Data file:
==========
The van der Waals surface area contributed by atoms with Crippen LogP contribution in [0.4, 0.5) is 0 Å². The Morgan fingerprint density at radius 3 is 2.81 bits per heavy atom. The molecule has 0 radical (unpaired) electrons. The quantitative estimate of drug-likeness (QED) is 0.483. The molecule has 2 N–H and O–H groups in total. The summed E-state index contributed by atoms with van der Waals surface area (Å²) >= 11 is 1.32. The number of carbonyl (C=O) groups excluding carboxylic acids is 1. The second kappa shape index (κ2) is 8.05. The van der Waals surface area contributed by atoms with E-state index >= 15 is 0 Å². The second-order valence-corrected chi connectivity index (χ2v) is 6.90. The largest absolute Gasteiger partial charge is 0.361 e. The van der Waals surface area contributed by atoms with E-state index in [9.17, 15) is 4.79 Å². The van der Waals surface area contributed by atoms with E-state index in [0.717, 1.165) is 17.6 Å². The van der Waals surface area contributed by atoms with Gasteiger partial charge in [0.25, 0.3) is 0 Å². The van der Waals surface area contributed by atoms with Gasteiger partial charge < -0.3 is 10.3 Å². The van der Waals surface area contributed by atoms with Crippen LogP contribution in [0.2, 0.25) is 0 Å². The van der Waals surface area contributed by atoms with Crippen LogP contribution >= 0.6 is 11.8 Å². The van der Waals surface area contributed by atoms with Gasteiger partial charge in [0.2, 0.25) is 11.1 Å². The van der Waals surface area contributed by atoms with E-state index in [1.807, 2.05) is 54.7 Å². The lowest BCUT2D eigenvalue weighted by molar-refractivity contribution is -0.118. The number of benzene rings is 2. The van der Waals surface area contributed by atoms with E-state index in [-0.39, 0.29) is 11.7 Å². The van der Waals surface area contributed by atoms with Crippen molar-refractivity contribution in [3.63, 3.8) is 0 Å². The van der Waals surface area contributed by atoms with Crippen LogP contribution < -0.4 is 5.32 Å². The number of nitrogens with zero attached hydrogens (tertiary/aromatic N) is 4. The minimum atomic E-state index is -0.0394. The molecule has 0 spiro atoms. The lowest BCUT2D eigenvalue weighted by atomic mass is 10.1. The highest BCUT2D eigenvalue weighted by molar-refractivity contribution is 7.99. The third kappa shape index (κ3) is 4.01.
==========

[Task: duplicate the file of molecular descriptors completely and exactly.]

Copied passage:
The van der Waals surface area contributed by atoms with Crippen LogP contribution in [0.4, 0.5) is 0 Å². The Morgan fingerprint density at radius 3 is 2.81 bits per heavy atom. The molecule has 0 radical (unpaired) electrons. The quantitative estimate of drug-likeness (QED) is 0.483. The molecule has 2 N–H and O–H groups in total. The summed E-state index contributed by atoms with van der Waals surface area (Å²) >= 11 is 1.32. The number of carbonyl (C=O) groups excluding carboxylic acids is 1. The second kappa shape index (κ2) is 8.05. The van der Waals surface area contributed by atoms with E-state index >= 15 is 0 Å². The second-order valence-corrected chi connectivity index (χ2v) is 6.90. The largest absolute Gasteiger partial charge is 0.361 e. The van der Waals surface area contributed by atoms with E-state index in [9.17, 15) is 4.79 Å². The van der Waals surface area contributed by atoms with E-state index in [0.717, 1.165) is 17.6 Å². The van der Waals surface area contributed by atoms with Gasteiger partial charge in [0.25, 0.3) is 0 Å². The van der Waals surface area contributed by atoms with Gasteiger partial charge < -0.3 is 10.3 Å². The van der Waals surface area contributed by atoms with Crippen LogP contribution in [0.2, 0.25) is 0 Å². The van der Waals surface area contributed by atoms with Crippen LogP contribution >= 0.6 is 11.8 Å². The van der Waals surface area contributed by atoms with Gasteiger partial charge in [0.2, 0.25) is 11.1 Å². The van der Waals surface area contributed by atoms with E-state index in [1.807, 2.05) is 54.7 Å². The lowest BCUT2D eigenvalue weighted by molar-refractivity contribution is -0.118. The number of benzene rings is 2. The van der Waals surface area contributed by atoms with E-state index in [-0.39, 0.29) is 11.7 Å². The van der Waals surface area contributed by atoms with Crippen molar-refractivity contribution in [3.63, 3.8) is 0 Å². The van der Waals surface area contributed by atoms with Crippen LogP contribution < -0.4 is 5.32 Å². The number of nitrogens with zero attached hydrogens (tertiary/aromatic N) is 4. The minimum atomic E-state index is -0.0394. The molecule has 0 spiro atoms. The lowest BCUT2D eigenvalue weighted by atomic mass is 10.1. The highest BCUT2D eigenvalue weighted by molar-refractivity contribution is 7.99. The third kappa shape index (κ3) is 4.01.